Wednesday, October 14, 2009

Sweating the Heat from Hollywood?

I'd wanted to weigh in on this whole James Arthur Ray/sweat lodge tragedy, but there's really nothing I can say any better than it's being said almost everywhere else at the moment, notably over on Cosmic Connie's Whirled Musings; Connie has been on top of this since the bodies were still warm to the touch. Keep an eye out for quickly assembled exposés on Dateline or 20/20. Producers from the latter show have been talking to me on and off ever since SHAM was published; two or three different times I was "assured" that they'd be putting together an "in-depth" special on SHAMland, a project for which I'd serve as a consultant. I'm pretty sure that now, with people actually dying in the name of self-improvement, they'll feel motivated enough to get off their asses and do it. Death is sexy.

UPDATE, afternoon. Been hearing from a few folks who tweeted about this and included plugs for SHAM. (Thank you, by the way.) One suggests I should've picked a stronger subtitle for my book: Instead of "how the self-help movement made us helpless," he suggests "how the self-help movement makes us dead." Probably a bit of a reach as an overall subtitle, but tragically apt here.

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I am distantly related to Al Pacino. Yes, it's true. (Well, no, technically it isn't, but I figure all Italian people are related somewhere down the line. Actually I figure all people are related, so by that logic, I'm distantly related to you, too.)

I mention Pacino because again last night I was watching Heat, which I think is one of the best movies of the past 20 years. The bank-robbery/escape sequence thrills me every time, but the film as a whole also makes you think:
about marriage, about loneliness, about loneliness within marriage, about the complexity of human personality, about the true meaning of love, about the true meaning of loyalty, about the too-easy distinctions we make between right and wrong, about the true nature of our true nature and whether or not we give in to it. Dare I say it, the film provokes questions about the very nature of Self itself. That 5-second scene in the kitchen of that greasy spoonwhere ex-con/short-order cook Dennis Haysbert*, who's been trying so hard to live up to his wife's expectations by going straight, is making the snap decision that we viewers just know will end his lifeis heartbreaking and yet somehow heroic at the same time. Overall, I think Heat's director, Michael Mann, is one of the most gifted and surely underrated filmmakers of our generation; for my money, his films, one after another, are a near-perfect synthesis of art and entertainment. (Did I mention that I'm distantly related to Michael Mann?)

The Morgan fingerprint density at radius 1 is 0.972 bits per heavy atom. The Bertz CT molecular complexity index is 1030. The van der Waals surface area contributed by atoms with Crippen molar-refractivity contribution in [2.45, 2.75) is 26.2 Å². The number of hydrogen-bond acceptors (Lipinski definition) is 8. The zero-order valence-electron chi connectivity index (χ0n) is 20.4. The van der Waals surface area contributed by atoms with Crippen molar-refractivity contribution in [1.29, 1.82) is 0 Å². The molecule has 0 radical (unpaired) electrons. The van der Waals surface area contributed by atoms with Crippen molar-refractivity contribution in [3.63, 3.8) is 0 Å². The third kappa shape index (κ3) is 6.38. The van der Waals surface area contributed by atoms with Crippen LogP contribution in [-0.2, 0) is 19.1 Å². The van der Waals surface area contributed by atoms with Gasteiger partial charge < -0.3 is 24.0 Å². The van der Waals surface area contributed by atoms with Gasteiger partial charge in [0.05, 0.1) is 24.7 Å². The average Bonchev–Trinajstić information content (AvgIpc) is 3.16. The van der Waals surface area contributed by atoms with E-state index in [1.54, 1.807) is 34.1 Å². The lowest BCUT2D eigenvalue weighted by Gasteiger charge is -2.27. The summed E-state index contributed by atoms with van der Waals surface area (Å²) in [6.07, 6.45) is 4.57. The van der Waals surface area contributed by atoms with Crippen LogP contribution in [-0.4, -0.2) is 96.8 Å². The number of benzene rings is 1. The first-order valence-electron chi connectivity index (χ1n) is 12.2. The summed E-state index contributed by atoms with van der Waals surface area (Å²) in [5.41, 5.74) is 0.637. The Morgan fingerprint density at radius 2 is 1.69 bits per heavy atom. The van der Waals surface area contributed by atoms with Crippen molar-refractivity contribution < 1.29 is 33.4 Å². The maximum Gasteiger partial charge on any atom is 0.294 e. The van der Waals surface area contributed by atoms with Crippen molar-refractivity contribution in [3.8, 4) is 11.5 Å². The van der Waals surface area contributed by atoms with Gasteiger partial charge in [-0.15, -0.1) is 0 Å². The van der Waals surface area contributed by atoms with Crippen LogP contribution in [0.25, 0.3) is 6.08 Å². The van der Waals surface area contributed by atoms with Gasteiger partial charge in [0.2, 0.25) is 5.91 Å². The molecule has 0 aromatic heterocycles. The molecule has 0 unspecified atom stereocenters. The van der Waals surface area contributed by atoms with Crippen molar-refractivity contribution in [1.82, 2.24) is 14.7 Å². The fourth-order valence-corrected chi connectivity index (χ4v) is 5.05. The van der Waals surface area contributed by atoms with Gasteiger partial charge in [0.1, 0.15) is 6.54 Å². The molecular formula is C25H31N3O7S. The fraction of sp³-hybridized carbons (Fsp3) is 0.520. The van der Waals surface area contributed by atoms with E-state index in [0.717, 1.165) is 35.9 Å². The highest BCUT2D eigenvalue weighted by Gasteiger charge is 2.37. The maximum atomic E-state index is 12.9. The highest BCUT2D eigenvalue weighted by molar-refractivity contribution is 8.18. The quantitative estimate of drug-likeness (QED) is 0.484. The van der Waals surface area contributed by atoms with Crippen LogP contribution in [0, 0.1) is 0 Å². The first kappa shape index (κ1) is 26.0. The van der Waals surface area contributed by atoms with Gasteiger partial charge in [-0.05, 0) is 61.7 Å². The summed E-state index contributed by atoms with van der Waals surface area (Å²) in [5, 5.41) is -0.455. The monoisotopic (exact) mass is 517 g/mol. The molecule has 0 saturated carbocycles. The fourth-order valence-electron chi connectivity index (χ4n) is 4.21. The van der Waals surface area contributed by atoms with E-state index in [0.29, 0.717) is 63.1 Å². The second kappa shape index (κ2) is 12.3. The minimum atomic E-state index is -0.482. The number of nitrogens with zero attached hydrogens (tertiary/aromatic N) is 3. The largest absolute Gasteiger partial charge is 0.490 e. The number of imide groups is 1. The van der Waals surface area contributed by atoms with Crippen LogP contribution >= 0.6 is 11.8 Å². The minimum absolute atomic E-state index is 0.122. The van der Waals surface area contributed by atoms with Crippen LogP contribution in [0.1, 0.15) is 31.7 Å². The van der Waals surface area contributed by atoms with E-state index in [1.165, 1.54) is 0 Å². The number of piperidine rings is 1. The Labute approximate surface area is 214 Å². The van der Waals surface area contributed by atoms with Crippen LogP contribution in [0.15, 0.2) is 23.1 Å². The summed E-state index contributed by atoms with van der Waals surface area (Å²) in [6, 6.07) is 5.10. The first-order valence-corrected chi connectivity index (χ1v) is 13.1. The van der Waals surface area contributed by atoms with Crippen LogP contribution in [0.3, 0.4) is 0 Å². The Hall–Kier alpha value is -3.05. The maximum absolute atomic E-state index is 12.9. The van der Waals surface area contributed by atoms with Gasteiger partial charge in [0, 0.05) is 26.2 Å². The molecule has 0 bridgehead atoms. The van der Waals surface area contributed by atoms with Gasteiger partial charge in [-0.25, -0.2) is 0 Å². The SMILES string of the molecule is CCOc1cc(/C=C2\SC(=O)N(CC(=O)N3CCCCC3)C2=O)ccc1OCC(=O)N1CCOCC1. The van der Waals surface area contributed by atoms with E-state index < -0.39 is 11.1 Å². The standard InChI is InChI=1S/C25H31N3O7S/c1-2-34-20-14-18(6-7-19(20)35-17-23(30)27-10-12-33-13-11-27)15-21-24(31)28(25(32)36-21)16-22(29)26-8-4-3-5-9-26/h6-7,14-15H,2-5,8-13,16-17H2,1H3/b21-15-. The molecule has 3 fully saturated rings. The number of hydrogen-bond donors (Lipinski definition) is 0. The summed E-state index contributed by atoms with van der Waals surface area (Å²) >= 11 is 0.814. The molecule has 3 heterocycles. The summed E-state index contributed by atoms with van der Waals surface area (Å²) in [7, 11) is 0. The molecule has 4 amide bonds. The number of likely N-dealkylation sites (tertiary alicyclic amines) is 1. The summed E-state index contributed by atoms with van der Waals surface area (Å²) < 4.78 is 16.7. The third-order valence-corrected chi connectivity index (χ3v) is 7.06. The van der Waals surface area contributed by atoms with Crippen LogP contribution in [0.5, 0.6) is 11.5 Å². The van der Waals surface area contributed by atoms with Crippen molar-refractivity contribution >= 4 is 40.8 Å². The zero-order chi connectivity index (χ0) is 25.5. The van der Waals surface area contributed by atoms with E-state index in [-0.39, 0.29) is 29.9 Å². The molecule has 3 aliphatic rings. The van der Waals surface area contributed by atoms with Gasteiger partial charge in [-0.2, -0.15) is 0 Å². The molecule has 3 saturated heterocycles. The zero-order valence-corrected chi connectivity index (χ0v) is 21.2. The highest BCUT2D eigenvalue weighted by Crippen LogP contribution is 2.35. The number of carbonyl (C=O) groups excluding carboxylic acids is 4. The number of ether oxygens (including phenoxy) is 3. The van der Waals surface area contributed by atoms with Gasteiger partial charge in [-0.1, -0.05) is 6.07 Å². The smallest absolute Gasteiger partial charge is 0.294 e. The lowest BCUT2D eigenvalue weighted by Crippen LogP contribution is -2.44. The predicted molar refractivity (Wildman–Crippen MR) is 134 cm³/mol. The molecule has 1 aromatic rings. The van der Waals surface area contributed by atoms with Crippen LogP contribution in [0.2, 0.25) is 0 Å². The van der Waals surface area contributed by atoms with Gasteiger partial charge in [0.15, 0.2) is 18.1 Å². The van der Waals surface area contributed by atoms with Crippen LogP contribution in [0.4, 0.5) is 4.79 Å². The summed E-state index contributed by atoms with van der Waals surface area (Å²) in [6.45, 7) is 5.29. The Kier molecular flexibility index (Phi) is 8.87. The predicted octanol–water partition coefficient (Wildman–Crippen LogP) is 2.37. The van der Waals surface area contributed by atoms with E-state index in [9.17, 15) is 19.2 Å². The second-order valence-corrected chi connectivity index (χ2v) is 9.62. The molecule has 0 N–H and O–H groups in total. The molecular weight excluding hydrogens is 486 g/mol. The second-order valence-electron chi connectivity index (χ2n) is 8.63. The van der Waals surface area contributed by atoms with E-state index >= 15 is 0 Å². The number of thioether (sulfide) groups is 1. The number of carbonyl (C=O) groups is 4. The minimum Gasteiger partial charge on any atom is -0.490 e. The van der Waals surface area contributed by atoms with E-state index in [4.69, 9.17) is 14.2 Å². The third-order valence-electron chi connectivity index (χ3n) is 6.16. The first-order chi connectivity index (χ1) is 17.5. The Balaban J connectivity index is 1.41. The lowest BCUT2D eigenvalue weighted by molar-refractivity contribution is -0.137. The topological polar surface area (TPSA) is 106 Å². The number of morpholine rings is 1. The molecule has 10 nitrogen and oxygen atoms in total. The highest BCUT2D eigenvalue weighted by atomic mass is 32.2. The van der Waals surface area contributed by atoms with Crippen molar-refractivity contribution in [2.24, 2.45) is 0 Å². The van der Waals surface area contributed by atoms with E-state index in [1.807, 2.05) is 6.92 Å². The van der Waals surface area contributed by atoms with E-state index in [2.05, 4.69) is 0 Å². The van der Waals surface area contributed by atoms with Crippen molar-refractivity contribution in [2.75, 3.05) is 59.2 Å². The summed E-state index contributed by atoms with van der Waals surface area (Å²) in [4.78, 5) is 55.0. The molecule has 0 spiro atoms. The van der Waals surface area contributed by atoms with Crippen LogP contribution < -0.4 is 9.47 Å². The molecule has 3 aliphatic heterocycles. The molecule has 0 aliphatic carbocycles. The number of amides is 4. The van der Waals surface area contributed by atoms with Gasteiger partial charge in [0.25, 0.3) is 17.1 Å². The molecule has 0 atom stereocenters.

Having said all that, I'm annoyed with cousin Al this morning. And the reason is that I wonder exactly when and why he decided that screeeeeaaming all of his lines would be a good follow-up to the brilliant subtlety of his work in such early classic showcases as The Godfather**, Serpico and even Scarface.

So Cuz, if by some chance you should happen to read this: What gives?

Bigger picture, I'm wondering what you folks think about movies nowadays. It's easy to say "they don't make 'em like they used to," which is what we old farts tend to say about all aspects of culture after a certain point. But is that true? Is Hollywood's typical output as bad as I think it is? Just wonderin'.

* sadly, best-known today for uttering lines about "accident forgiveness."
** GF1 and GF2, that is. By the time GF3 rolled around in 1990, it was all-screaming, all-the-time.

16 comments:

RevRon's Rants said...

Steve, While some of the old movies are rightfully held up as pinnacles of the cinematic arts, there are far more of them that are pure schlock. By the same token, while most of the current offerings are nothing more than brain candy, a few will find themselves included among the best movies of old.

While us old farts do tend to romanticize the superiority of things we experienced in our youth, I don't think that the quality of movies has deteriorated, though the acting has, to a great extent, matured somewhat. The best actors today pretty well disappear into their roles, as did the earlier great talents, and the best ones' plots - even some of the more fantastic ones - just feel pretty credible credible.

Of course, the same equivalence doesn't apply to music. There are some true geniuses nowadays, but the genres as a whole have really deteriorated, in my curmudgeonly opinion. Have yet to hear a rap artist who can touch an audience the way CSNY or the Moody Blues can, and Stevie Ray notwithstanding, nothing I've heard of late can compare with the musicianship of Jethro Tull or Hendrix. Of course, Miley and Britney are in a class apart. :-)

Cosmic Connie said...

Steve, I hope you do get some more mileage from SHAM as a result of this incident. It's too bad it takes a tragedy to bring more people's attention to the follies of SHAM/New-Wage stuff, but as you wrote, "Death is sexy."

I think just for the heck of it I'll plug SHAM (the book) again on my blog.

David Brennan said...

RE: Movies

My favorite moviemaker is the greatest of all time: James Cameron, so I don't have to lament that he's "underrated" (not that I ever use that word anyway....because how the hell do I know what everybody else in the world "rates" something?)

I have a thesis that (a) Americans are getting dumber and (b) as a result of this, they're losing the ability to grasp stories, on a fundamental level. That is, they can't follow the sequential cause-and-effect sequence of events and grasp it as a whole. (I also think that Americans' emotional - and sexual - impotence is causing some sort of collective asberger's snydrome; we can't empathize with characters in a story.)